Finally, Swinton challenges his sentence. On a sentencing challenge, we review a district court's relevant factual findings for clear error and its application of the Guidelines to the facts de novo. United States v. Loudon, 385 F.3d 795, 797 (2d Cir. 2004).

First, Swinton argues that his 1994 Florida conviction for armed robbery should not be considered a "crime of violence" under U.S.S.G. § 4B1.1 & -.2, the career offender Guideline. But the Eleventh Circuit recently ruled that a Florida conviction for armed robbery qualified as a crime of violence under § 4B1.2(a), and on that basis affirmed a defendant's career offender sentence under § 4B1.1(a). United States v. Ochoa, 941 F.3d 1074, 1106-08 (11th Cir. 2019). We defer to that ruling, and the Eleventh Circuit's holding forecloses Swinton's argument concerning his Florida conviction. The unpublished opinion in Lee v. United States, No. 16-cv-6009, No. 08-cr-6167, 2016 WL 1464118, at *5-7 (W.D.N.Y. Apr. 12, 2016), which noted in dicta that a defendant's Florida robbery conviction could not be a predicate offense under the Armed Career Criminal Act ("ACCA"), and on which Swinton relies, does not control, particularly in light of Ochoa.

Next, he asserts that his 1999 New York conviction for attempted criminal sale of a controlled substance in the third degree should not be considered a predicate controlled-substance offense under the career offender Guideline. This question is an open one in the Second Circuit.

Although an argument could be made that Swinton waived this argument, we have long held that pro se litigants must be accorded "special solicitude." E.g., Ruotolo v. IRS, 28 F.3d 6, 8 (2d Cir. 1994); see also United States Sadler, 765 F. App'x 627, 630-31 (2d Cir. 2019) (summary order) (considering pro se litigant's challenge to sentence even though it was not raised until reply brief). --------

Several of our sister circuits, including the Sixth Circuit in a recent en banc opinion, have held that "[t]he Guidelines' definition of 'controlled substance offense' does not include attempt crimes." United States v. Havis, 927 F.3d 382, 387 (6th Cir. 2019) (en banc); see also United States v. Winstead, 890 F.3d 1082, 1090-92 (D.C. Cir. 2018) ("If the Commission wishes to expand the definition of 'controlled substance offenses' to include attempts, it may seek to amend the language of the guidelines by submitting the change for congressional review."). As the Havis court explained, "the plain language of § 4B1.2(b) says nothing about attempt crimes." 927 F.3d at 385. The government urged the court to look to the commentary, which states: "'Crime of violence' and 'controlled substance offense' include the offenses of aiding and abetting, conspiring, and attempting to commit such offenses." USSG § 4B1.2(b) cmt. n.1; cf. United States v. Moore, 916 F.3d 231, 237 (2d Cir. 2019) ("Commentary and application notes in the Guidelines must be given controlling weight unless they: (1) conflict with a federal statute, (2) violate the Constitution, or (3) are plainly erroneous or inconsistent with the Guidelines provision they purport to interpret."); United States v. Jackson, 60 F.3d 128, 131 (2d Cir. 1995) (characterizing application note as "authoritative"). But "commentary to the Guidelines never passes through the gauntlets of congressional review or notice and comment," and thus—under controlling Supreme Court precedent—it "has no independent legal force." Havis, 927 F.3d at 386 (citing Stinson v. United States, 508 U.S. 36, 44-46 (1993)).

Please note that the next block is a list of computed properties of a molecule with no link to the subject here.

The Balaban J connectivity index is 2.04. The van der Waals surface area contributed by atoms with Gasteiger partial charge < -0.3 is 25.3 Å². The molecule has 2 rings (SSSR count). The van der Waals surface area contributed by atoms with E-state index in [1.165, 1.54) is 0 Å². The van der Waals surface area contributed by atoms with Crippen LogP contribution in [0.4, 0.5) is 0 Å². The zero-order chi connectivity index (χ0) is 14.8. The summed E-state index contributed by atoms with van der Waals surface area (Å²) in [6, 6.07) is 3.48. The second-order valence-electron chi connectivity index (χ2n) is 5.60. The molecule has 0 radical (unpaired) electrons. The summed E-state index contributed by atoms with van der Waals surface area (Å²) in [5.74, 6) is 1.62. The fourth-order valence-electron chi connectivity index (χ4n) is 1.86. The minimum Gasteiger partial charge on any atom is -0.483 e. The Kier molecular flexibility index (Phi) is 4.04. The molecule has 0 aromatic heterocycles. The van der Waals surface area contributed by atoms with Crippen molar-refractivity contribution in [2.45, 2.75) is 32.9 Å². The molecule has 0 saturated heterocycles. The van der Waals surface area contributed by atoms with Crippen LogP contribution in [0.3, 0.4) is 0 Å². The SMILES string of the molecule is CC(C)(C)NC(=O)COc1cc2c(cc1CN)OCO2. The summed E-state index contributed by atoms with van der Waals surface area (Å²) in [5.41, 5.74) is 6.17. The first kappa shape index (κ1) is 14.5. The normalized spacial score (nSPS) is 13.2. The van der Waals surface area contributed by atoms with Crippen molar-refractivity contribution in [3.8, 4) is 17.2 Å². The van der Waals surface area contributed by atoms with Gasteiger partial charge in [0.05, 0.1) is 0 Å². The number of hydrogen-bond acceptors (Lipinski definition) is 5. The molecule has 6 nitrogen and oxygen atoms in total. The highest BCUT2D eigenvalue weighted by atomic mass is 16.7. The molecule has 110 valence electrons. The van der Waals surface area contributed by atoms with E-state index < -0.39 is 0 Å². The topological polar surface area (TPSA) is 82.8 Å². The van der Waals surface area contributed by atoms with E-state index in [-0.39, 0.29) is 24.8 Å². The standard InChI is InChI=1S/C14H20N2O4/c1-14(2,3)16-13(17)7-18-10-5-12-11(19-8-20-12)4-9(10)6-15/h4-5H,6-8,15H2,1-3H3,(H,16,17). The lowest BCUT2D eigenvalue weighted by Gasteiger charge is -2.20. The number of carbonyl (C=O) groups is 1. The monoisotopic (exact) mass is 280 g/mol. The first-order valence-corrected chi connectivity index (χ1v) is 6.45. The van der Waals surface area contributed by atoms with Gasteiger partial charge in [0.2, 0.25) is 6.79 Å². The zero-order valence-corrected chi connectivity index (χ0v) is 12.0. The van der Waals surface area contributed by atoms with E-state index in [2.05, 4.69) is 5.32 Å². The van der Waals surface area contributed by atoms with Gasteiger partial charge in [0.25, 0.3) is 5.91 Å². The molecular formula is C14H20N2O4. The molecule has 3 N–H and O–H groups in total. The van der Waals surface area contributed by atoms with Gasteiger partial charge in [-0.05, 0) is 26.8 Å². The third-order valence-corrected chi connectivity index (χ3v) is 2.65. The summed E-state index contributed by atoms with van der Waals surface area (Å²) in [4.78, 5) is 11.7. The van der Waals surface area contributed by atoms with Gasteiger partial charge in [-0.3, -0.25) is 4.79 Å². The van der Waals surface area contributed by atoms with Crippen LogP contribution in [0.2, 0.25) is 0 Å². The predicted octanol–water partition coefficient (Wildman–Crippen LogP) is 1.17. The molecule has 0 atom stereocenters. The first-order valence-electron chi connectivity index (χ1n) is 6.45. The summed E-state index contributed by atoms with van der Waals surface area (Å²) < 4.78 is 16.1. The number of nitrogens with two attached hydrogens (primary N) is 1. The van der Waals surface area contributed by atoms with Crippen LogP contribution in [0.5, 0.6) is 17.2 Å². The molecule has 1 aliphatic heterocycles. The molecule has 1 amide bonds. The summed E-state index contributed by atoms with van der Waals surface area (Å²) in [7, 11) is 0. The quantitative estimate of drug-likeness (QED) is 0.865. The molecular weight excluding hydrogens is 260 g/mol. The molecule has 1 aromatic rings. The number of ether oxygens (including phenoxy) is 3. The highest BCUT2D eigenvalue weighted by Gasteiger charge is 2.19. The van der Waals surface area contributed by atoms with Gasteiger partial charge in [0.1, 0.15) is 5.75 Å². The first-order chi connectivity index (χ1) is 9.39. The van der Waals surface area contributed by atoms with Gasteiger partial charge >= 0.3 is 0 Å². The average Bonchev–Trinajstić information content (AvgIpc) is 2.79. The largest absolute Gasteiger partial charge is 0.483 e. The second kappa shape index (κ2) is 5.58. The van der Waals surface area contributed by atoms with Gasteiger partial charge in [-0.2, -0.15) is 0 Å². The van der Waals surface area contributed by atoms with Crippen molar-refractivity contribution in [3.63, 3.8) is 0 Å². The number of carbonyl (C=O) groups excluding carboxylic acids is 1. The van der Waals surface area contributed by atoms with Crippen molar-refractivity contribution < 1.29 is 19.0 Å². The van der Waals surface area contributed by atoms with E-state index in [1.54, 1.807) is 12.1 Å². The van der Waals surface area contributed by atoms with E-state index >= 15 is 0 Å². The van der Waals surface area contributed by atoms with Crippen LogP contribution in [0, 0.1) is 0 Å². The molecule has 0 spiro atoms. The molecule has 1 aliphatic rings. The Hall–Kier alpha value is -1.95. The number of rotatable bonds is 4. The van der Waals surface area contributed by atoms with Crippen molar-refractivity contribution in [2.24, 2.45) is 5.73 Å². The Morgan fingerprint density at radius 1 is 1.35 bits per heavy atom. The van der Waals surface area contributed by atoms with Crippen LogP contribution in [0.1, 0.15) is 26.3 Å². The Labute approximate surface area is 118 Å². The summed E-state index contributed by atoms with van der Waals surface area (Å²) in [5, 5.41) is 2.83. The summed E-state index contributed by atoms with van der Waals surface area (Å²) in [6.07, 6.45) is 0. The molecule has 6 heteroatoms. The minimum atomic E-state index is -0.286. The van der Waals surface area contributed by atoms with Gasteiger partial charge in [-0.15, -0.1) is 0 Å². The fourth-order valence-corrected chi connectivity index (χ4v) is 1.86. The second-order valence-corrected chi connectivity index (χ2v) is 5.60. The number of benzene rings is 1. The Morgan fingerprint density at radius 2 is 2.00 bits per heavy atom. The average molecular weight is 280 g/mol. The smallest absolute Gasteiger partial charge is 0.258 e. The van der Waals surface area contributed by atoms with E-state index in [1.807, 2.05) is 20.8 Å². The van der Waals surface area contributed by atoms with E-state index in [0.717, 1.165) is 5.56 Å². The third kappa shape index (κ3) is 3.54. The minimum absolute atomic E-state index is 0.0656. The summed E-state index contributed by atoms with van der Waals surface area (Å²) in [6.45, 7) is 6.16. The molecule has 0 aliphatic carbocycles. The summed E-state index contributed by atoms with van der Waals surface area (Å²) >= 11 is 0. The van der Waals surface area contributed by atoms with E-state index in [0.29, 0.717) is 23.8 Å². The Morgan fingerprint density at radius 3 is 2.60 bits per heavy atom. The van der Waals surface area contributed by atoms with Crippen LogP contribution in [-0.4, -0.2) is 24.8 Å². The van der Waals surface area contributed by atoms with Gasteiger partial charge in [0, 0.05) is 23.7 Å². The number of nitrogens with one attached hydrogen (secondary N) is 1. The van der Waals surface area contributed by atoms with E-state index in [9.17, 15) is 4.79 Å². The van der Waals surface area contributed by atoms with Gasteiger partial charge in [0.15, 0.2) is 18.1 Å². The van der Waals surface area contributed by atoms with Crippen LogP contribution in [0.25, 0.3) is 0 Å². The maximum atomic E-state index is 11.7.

Two other Circuits have now determined that the Application Note to § 4B1.2 is not a mere "interpretation" of the Guideline, but an attempt to actually change the plain text "to add an offense not listed in the guideline." Id. (emphasis in original). Where "[t]he guideline expressly names the crimes that qualify as controlled substance offenses . . . [and] none are attempt crimes," but "the Commission knows how to include attempt crimes when it wants to—in subsection (a) of the same guideline, for example," "[t]he Commission's use of commentary to add attempt crimes to the definition of 'controlled substance offense' deserves no deference." Id. at 386-87; see also Winstead, 890 F.3d at 1091-92 (observing that USSG § "4B1.2(b) presents a very detailed 'definition' of controlled substance offense that clearly excludes inchoate offenses").

Whether the career offender Guideline applies in Swinton's case is a serious question with serious consequences, namely thirteen to sixteen years of incarceration. Cf. Winstead, 890 F.3d at 1090 (exercising de novo review over textual legal question whether attempt crimes constitute controlled substance offenses under career offender Guideline). Neither the parties nor the District Court have fully addressed the question in this case. They should have the opportunity to do so before we opine on the issue. Accordingly, we remand for resentencing, with directions that the District Court consider again whether, in light of the concerns addressed in Havis and Winstead, the career offender Guideline applies to Swinton on his criminal record. Finally, our decision obviates the need to address Swinton's additional arguments regarding his sentence.

We have considered Swinton's remaining arguments and conclude that they have no merit. Accordingly, we AFFIRM IN PART and VACATE IN PART the judgment of the District Court.


Catherine O-Hagan Wolfe, Clerk of Court

Summaries of

United States v. Swinton

Dec 23, 2019
No. 18-101 (2d Cir. Dec. 23, 2019)
Case details for

United States v. Swinton

Case Details

Full title:United States of America, Appellee, v. Robert L. Swinton, Jr., AKA Scooby…


Date published: Dec 23, 2019


No. 18-101 (2d Cir. Dec. 23, 2019)